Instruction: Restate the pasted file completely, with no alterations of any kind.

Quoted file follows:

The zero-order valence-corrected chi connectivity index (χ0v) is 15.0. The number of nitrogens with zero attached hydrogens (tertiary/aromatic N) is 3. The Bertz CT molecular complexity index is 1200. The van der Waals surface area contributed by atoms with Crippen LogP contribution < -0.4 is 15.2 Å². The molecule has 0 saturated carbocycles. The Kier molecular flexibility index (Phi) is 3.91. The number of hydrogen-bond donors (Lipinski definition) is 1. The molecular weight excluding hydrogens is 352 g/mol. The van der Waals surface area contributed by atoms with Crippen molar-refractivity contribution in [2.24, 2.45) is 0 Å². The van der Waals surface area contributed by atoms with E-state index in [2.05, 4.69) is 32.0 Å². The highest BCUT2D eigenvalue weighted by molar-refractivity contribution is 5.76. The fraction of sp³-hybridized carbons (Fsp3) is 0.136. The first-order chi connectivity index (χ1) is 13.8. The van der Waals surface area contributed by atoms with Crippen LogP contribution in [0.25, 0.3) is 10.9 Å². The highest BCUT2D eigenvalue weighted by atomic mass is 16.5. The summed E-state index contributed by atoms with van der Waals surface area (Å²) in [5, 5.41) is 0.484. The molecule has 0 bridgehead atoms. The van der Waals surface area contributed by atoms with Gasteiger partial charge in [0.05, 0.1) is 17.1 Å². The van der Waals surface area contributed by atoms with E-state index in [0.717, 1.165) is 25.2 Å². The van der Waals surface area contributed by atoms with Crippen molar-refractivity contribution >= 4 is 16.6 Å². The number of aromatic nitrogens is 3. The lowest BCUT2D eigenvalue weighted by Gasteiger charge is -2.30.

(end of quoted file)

The zero-order valence-corrected chi connectivity index (χ0v) is 15.0. The number of nitrogens with zero attached hydrogens (tertiary/aromatic N) is 3. The Bertz CT molecular complexity index is 1200. The van der Waals surface area contributed by atoms with Crippen LogP contribution < -0.4 is 15.2 Å². The molecule has 0 saturated carbocycles. The Kier molecular flexibility index (Phi) is 3.91. The number of hydrogen-bond donors (Lipinski definition) is 1. The molecular weight excluding hydrogens is 352 g/mol. The van der Waals surface area contributed by atoms with Crippen molar-refractivity contribution in [2.24, 2.45) is 0 Å². The van der Waals surface area contributed by atoms with E-state index in [2.05, 4.69) is 32.0 Å². The highest BCUT2D eigenvalue weighted by molar-refractivity contribution is 5.76. The fraction of sp³-hybridized carbons (Fsp3) is 0.136. The first-order chi connectivity index (χ1) is 13.8. The van der Waals surface area contributed by atoms with Crippen LogP contribution in [0.25, 0.3) is 10.9 Å². The highest BCUT2D eigenvalue weighted by atomic mass is 16.5. The summed E-state index contributed by atoms with van der Waals surface area (Å²) in [5, 5.41) is 0.484. The molecule has 0 bridgehead atoms. The van der Waals surface area contributed by atoms with Gasteiger partial charge in [0.05, 0.1) is 17.1 Å². The van der Waals surface area contributed by atoms with E-state index in [0.717, 1.165) is 25.2 Å². The van der Waals surface area contributed by atoms with Crippen molar-refractivity contribution >= 4 is 16.6 Å². The number of aromatic nitrogens is 3. The lowest BCUT2D eigenvalue weighted by Gasteiger charge is -2.30.